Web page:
Reply to Gonon et al.:
We welcome the clarifications that Gonon and coworkers have made in their letter to the editor and support their main conclusion that ADHD is caused by “a combination of biological and social factors,” a view which is well consolidated in the ADHD scientific community [Biederman and Faraone, 2005; Sergeant, 2005; Nigg et al., 2010]. We also share with Gonon and colleagues the concern that the media may misreport articles in scientific journals, and that unbalanced statements in the scientific literature concerning genetic or environmental factors could also lead to incorrect and misleading reports by media.
We continue to disagree with the statement in the PLoS ONE paper [Gonon et al., 2011] that “Data misrepresentations are frequent (italics by the authors) in the scientific literature dealing with ADHD.” Gonon and coworkers believe we have focused, in an “unfair way,” only on one misrepresentation, overlooking the other two types of misrepresentation that, according to them, are more frequent and would, therefore, strongly support their claims. We have two concerns about these two types of misrepresentation: (1) how they are defined and (2) the nature of how they were reviewed by Gonon et al. .
Gonon et al.  defined “fact omission” as follows: “This misrepresentation consists of putting in the summary a fixed conclusion while raw data, which strongly limit the relevance of this conclusion are only given in the results section.” We agree that conclusions should be tempered by the level of uncertainty in the data, but it seems unfair to accuse a colleague of misrepresentation if all the data have been accurately presented in the manuscript. The other type of misrepresentation was “extrapolating basic and pre-clinical findings to new therapeutic prospects.” This is based on the premise that “investigations based on mouse behavior cannot capture the ADHD complexity” and thus cannot be used to draw conclusions about therapeutic prospects. Although it is reasonable for Gonon et al.  to question the validity of animal models of ADHD, there are different views about the validity of these methods, which should be viewed as honest differences of opinion rather than misrepresentation.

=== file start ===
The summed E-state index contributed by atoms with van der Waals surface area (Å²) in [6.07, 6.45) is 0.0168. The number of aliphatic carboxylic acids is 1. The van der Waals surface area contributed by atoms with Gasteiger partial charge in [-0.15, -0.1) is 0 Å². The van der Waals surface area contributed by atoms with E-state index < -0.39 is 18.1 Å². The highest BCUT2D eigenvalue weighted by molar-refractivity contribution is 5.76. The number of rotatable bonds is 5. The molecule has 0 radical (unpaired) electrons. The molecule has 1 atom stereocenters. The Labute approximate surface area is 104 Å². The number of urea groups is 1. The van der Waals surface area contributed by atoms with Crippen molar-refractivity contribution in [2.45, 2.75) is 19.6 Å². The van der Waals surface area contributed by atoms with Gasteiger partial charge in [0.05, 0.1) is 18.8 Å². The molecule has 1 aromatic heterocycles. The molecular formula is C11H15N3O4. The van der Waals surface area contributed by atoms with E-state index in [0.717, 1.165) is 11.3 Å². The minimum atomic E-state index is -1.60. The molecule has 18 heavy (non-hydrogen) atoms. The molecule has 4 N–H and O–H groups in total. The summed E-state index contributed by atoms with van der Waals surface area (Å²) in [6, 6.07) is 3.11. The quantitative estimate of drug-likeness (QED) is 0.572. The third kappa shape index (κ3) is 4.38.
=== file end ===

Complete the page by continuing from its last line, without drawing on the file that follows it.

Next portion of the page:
Our second concern about these two types of alleged misrepresentation is that a small amount of data has been used to assert a strong conclusion. Their data about “fact omission” concerns only one of the many genes studied in ADHD (DRD4). Their discussion of “inappropriate extrapolation to therapeutic prospects” concerns 23% of papers in a small area of ADHD research, namely, animal models. These fragmentary and, as recognized by Gonon et al. , “qualitative” examples do not support the statement that data are frequently misrepresented in ADHD scientific literature, even if one accepts their definition of misrepresentation. It is premature to accuse colleagues of misrepresentation, based on a small qualitative review. A systematic, comparative, and quantitative review of all the relevant literature would be necessary to support such statements. A review of papers on one gene and 23% of studies in a particular field of research is insufficient to conclude that “Data misrepresentations are frequent in the scientific literature dealing with ADHD.”
We thank and support Dr. Gonon and colleagues for reminding the scientific community that an important duty of the researchers is to consider the implications their work might have when disseminated to the lay public or to clinical colleagues who do not fully understand the intricacies of research methodology. We hope that future studies of this issue use a systematic, quantitative, and unbiased analysis of the empirical evidence, much of which is existent in published meta-analyses of the neurobiology of ADHD [Cortese et al., 2011].